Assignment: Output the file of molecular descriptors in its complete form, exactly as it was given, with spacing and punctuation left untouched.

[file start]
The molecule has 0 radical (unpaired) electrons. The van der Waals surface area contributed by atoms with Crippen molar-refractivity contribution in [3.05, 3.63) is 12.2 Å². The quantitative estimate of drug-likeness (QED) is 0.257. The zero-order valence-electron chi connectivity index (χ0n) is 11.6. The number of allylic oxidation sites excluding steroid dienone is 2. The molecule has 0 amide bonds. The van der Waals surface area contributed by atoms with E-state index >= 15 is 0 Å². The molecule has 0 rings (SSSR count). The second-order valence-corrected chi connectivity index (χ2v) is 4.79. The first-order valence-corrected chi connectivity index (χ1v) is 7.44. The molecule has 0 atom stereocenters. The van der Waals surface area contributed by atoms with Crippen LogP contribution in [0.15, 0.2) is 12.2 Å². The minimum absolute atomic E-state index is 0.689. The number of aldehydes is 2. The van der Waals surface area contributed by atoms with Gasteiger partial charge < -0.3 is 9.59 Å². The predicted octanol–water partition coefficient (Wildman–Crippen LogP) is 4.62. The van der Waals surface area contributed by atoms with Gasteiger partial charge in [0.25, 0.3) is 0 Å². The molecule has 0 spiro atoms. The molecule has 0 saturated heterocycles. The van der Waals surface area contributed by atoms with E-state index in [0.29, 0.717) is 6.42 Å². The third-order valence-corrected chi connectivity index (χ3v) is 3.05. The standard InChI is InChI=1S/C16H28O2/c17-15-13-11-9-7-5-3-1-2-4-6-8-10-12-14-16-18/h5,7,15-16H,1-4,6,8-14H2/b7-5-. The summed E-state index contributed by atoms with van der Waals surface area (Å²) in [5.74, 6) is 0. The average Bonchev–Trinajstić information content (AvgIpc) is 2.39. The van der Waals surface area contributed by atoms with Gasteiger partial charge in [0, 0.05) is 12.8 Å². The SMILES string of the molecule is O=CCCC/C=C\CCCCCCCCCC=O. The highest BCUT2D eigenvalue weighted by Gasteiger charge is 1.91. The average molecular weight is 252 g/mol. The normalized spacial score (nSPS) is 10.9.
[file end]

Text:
The molecule has 0 radical (unpaired) electrons. The van der Waals surface area contributed by atoms with Crippen molar-refractivity contribution in [3.05, 3.63) is 12.2 Å². The quantitative estimate of drug-likeness (QED) is 0.257. The zero-order valence-electron chi connectivity index (χ0n) is 11.6. The number of allylic oxidation sites excluding steroid dienone is 2. The molecule has 0 amide bonds. The van der Waals surface area contributed by atoms with E-state index >= 15 is 0 Å². The molecule has 0 rings (SSSR count). The second-order valence-corrected chi connectivity index (χ2v) is 4.79. The first-order valence-corrected chi connectivity index (χ1v) is 7.44. The molecule has 0 atom stereocenters. The van der Waals surface area contributed by atoms with Crippen LogP contribution in [0.15, 0.2) is 12.2 Å². The minimum absolute atomic E-state index is 0.689. The number of aldehydes is 2. The van der Waals surface area contributed by atoms with Gasteiger partial charge < -0.3 is 9.59 Å². The predicted octanol–water partition coefficient (Wildman–Crippen LogP) is 4.62. The van der Waals surface area contributed by atoms with Gasteiger partial charge in [0.25, 0.3) is 0 Å². The molecule has 0 spiro atoms. The molecule has 0 saturated heterocycles. The van der Waals surface area contributed by atoms with E-state index in [0.29, 0.717) is 6.42 Å². The third-order valence-corrected chi connectivity index (χ3v) is 3.05. The standard InChI is InChI=1S/C16H28O2/c17-15-13-11-9-7-5-3-1-2-4-6-8-10-12-14-16-18/h5,7,15-16H,1-4,6,8-14H2/b7-5-. The summed E-state index contributed by atoms with van der Waals surface area (Å²) in [5.74, 6) is 0. The average Bonchev–Trinajstić information content (AvgIpc) is 2.39. The van der Waals surface area contributed by atoms with Gasteiger partial charge in [0, 0.05) is 12.8 Å². The SMILES string of the molecule is O=CCCC/C=C\CCCCCCCCCC=O. The highest BCUT2D eigenvalue weighted by Gasteiger charge is 1.91. The average molecular weight is 252 g/mol. The normalized spacial score (nSPS) is 10.9.